In the announcement, the Treasury noted that the e-invoicing mandate will apply to the department, meaning that it will apply to the Treasury itself and to its many bureaus. IPP is actually supported by the Treasury Financial Management Service (TFMS), a bureau existing beneath Treasury's umbrella, but now, IPP will be adopted by the department's remaining bureaus, which are the Alcohol Tobacco Tax and Trade Bureau, the Bureau of Engraving and Printing, the Bureau of Public Debt, the Financial Crimes Enforcement Network, the Financial Management Service, the Inspector General, the Treasury Inspector General for Tax Administration, the Internal Revenue Service, the Office of the Comptroller of the Currency, the Office of Thrift Supervision, the U.S. Mint and the Departmental Offices. All of these will have to implement IPP and begin processing invoices electronically by the end of FY2012. Suppliers and sellers to these bureaus and agencies will have to submit their invoices via IPP by FY2013.
"Electronic invoicing will mean lower costs for taxpayers and faster payments for private sector companies doing business with the federal government," said Deputy Secretary of the Treasury Neal Wolin. "Treasury is continuing to move forward to identify innovative ways to use technology to cut waste and improve efficiency."
IPP, as both an invoicing tool and a processing tool, offers the federal government the same advantages that a similar electronic system would offer to a company and its customers. IPP is expected to reduce Treasury's invoice processing costs by 50% and save approximately $7 million annually, while offering vendors who use IPP the advantage of faster payments for their services, greater assurances that their invoices are received and processed accurately, and immediate online access to their invoice status for all agencies using IPP.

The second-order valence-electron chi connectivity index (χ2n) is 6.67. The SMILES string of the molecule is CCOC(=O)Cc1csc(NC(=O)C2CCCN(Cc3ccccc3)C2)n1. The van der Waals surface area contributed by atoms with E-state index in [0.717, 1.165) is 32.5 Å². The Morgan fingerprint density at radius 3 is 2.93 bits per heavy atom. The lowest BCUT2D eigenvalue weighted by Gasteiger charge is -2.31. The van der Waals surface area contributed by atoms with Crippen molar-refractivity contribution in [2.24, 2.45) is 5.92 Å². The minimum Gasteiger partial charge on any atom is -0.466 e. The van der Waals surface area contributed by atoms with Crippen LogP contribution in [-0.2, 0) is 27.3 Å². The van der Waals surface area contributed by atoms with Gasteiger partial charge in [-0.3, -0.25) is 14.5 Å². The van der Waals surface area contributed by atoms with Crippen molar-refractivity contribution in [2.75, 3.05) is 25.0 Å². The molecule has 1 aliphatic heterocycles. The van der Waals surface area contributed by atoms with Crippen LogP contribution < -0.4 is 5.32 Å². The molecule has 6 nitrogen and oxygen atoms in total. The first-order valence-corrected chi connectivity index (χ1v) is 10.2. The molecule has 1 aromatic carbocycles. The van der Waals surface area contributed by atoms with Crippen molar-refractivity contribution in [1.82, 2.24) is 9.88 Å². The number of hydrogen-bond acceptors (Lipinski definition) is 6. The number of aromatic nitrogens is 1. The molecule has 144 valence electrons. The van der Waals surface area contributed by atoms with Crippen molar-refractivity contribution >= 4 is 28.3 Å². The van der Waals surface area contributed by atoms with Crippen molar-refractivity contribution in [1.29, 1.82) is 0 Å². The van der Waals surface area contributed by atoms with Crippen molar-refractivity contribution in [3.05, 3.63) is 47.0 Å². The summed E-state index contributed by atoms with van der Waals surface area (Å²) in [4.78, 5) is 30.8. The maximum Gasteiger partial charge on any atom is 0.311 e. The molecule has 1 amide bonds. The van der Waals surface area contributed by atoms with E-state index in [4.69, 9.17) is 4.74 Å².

"The U.S. Treasury's announcement today is another positive step as we work toward improved government efficiency and transparency, and overall better governance," said Sen. Tom Carper (D-DE), chairman of the Homeland Security Committee's Subcommittee on Federal Financial Management. "As we work to rein in our massive federal debt and deficit, we have to look in every nook and cranny of the federal government to find ways to save taxpayer money while still delivering the services that Americans need and expect from the government."
Jacob Barron, NACM staff writer
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One remaining sticking point on the United States' pending free trade agreements (FTAs) with South Korea, Panama and Colombia was whether or not passage would include an extension of the Trade Adjustment Assistance (TAA) program. Republicans argued against prolonging the TAA while Democrats and the White House wanted an extension coupled with the FTAs' approval.
However, a recent mock markup of legislation that would approve all three FTAs and extend the TAA program passed the Senate Finance Committee, indicating that there is enough of a bipartisan appetite for the two aspects of the current administration's trade agenda.